But he does agree to inquire of the LORD, and has a harpist brought to play music. While the harpist is playing, “the hand of the LORD” (v. 15✞) comes on Elisha, meaning that God speaks to him. (As a side note it’s interesting to me that Elisha feels the need to have music playing to receive the word of the LORD, but I don’t have any insights about it to call out below.)
God’s message is a good one:
16 and he said, “This is what the LORD says: I will fill this valley with pools of water. 17 For this is what the LORD says: You will see neither wind nor rain, yet this valley will be filled with water, and you, your cattle and your other animals will drink. 18 This is an easy thing in the eyes of the LORD; he will also deliver Moab into your hands. 19 You will overthrow every fortified city and every major town. You will cut down every good tree, stop up all the springs, and ruin every good field with stones.”
And that’s exactly what happens the next morning: enough water flows down into the land that it is filled with it!
This not only solves the immediate problem of a danger of dying of thirst, it also serves to throw the Moabites into confusion: they approach the area where the soldiers from Israel, Judah, and Edom are, but because it’s early morning the reflection of the sun on the water looks red so the Moabites assume that the three armies must have turned on each other and filled the land with blood! They approach confidently, expecting to simply take the plunder.
Instead of finding a lot of dead bodies, however, they find the three armies fully ready to meet them – and then some:
24 But when the Moabites came to the camp of Israel, the Israelites rose up and fought them until they fled. And the Israelites invaded the land and slaughtered the Moabites. 25 They destroyed the towns, and each man threw a stone on every good field until it was covered. They stopped up all the springs and cut down every good tree. Only Kir Hareseth was left with its stones in place, but men armed with slings surrounded it and attacked it.
26 When the king of Moab saw that the battle had gone against him, he took with him seven hundred swordsmen to break through to the king of Edom, but they failed. 27 Then he took his firstborn son, who was to succeed him as king, and offered him as a sacrifice on the city wall. The fury against Israel was great; they withdrew and returned to their own land.
As with many passages in the Old Testament, it’s much easier to follow the details of the narrative of this story than to pick out the spiritual lessons we should be learning from it. At least for me.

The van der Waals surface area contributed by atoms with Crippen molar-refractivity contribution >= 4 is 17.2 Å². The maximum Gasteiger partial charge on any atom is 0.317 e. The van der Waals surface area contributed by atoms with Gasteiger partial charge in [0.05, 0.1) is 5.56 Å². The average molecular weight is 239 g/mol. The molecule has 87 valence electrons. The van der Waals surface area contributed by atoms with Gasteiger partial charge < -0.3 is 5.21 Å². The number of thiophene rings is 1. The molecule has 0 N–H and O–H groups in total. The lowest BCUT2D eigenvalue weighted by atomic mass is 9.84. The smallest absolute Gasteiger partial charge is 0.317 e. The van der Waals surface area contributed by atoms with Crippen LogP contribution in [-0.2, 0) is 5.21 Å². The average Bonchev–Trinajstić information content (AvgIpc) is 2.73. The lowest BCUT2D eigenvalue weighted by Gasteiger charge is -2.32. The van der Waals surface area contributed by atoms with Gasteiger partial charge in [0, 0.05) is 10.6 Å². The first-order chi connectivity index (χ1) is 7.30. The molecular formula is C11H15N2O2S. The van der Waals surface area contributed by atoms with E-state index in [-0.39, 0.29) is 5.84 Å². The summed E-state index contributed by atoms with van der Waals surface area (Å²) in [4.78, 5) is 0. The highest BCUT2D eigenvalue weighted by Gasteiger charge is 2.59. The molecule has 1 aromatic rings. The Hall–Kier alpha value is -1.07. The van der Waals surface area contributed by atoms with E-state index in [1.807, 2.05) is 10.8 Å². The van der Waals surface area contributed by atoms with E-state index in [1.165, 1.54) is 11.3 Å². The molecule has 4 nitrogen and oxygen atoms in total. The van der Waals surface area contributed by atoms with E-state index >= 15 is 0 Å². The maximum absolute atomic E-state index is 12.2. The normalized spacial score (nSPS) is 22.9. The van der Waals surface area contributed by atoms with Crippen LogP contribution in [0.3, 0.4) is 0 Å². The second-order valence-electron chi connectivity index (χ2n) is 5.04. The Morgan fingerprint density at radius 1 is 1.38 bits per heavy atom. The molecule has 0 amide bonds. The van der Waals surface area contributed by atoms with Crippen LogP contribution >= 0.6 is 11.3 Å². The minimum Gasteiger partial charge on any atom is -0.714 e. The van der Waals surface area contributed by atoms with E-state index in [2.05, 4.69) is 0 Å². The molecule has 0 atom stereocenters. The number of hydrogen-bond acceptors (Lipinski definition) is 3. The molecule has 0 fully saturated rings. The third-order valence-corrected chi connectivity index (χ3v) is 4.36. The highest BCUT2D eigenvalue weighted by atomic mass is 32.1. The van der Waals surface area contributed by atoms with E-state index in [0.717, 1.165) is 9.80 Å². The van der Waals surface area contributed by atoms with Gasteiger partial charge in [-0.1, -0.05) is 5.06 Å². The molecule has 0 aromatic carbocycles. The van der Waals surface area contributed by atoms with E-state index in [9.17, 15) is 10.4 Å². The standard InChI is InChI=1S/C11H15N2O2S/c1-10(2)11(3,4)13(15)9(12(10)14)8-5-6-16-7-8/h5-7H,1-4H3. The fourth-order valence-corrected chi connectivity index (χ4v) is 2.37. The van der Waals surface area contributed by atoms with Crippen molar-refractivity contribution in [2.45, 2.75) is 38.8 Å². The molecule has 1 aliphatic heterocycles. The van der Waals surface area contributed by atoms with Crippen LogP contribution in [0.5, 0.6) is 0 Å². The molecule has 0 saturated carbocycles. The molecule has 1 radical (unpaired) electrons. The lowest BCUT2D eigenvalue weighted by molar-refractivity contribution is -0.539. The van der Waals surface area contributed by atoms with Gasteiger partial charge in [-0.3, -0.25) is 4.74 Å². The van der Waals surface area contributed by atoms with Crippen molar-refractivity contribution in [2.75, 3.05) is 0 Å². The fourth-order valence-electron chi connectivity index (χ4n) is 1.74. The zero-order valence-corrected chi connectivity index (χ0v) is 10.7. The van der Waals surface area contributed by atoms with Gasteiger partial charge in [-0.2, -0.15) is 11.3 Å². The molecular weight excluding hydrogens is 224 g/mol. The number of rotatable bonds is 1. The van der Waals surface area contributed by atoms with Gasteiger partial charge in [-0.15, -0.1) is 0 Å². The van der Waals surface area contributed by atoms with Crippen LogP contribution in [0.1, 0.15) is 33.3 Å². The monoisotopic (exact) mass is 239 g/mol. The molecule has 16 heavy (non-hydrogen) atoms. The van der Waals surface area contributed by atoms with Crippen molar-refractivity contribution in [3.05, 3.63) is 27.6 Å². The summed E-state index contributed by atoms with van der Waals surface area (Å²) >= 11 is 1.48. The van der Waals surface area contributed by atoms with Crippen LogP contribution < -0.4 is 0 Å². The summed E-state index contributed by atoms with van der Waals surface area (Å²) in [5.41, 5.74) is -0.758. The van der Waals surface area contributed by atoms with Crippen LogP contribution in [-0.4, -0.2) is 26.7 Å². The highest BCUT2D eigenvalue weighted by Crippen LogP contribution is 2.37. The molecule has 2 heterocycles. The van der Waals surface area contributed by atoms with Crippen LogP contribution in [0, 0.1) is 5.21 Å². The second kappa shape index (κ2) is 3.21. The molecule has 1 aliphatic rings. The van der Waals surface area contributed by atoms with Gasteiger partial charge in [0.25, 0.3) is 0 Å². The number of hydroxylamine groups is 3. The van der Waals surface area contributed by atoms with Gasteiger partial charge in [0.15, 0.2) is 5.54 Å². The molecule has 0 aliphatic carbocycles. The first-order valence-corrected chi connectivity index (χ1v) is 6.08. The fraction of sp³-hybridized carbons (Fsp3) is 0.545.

I think there’s a lesson to be learned from Jehoshaphat; in a previous passage he’d been faced with a very similar request from a former king of Israel and had properly asked to inquire of the LORD before acting, but in this case he forgets to do so until the soldiers are in danger of dying of thirst. Elisha doesn’t call him out for this—on the contrary, the only reason Elisha agrees to inquire of the LORD at all is because Jehoshaphat is there—so it seems to be a momentary lapse in judgement, not an overall ethical defect.
For his part, Joram doesn’t really seem to learn anything from this episode. There’s no indication that he’s decided to only inquire of the LORD from now on; nobody challenged him on the idea that you inquire of some “gods” at some time and other “gods” at other times – and, frankly, everything worked out for him here, so he probably sees no reason to question it!
The miraculous water sent by the LORD serves two purposes: it prevents the people from dying of thirst, and then provides the illusion of blood that throws the Moabites into confusion. But my favourite Study Bible points out that the judgement against the Moabites seems very harsh:
2 Kings 3:15–19 … The immediate crisis (no water, 2 Kings 3:9) is to be dealt with by miracle, as the nearby streambed shall be filled with water from an unspecified and unexpected source (neither wind nor rain). God will further grant the alliance a comprehensive victory over Moab. They will attack every fortified city and every choice city (or perhaps “major town”), devastating the land as they move through it. Deuteronomy 20:19–20 prohibits this kind of destruction in normal cases, but here it appears that Elisha portrays the Moabites as a nation to be given over to desolation (like the cities of Canaan in Deut. 20:16–18), rather than simply subjugated.
ESV Study Bible
And I think we see a glimpse of why the Moabites are being judged so harshly at the end of the chapter: when he sees the battle is going against him the king of Moab sacrifices his son to his god, which seems to work because the “fury” against Israel is great.
We shouldn’t understand this as God’s fury, of course, it’s the fury of the Moabites. As the ESV Study Bible notes call out:
2 Kings 3:27 Facing defeat by Israel, Mesha offered his son as burnt offering on the wall. As a consequence, there came great wrath (Hb. qetsep) against Israel. This is not to be understood as divine anger, because on the one hand the biblical authors did not regard the Moabite god Chemosh as a real god (1 Kings 11:7), and on the other hand Israel’s God would surely not have acted on Moab’s behalf as a result of a ritual practice that was abhorrent to him (cf. 2 Kings 16:3; 17:17; 21:6). It seems, instead, that this “great wrath” is human wrath (as on both other occasions in Kings when qetsep appears, 5:11; 13:19): Mesha’s troops respond to his desperate act with an anger that carries them to victory against the odds.
ESV Study Bible
However, even though they manage to fight off the armies of Israel, Judah, and Edom, their land is pretty much left in ruins, so I’ll be interested to see if/how the Moabites come back into the book of Kings as we go.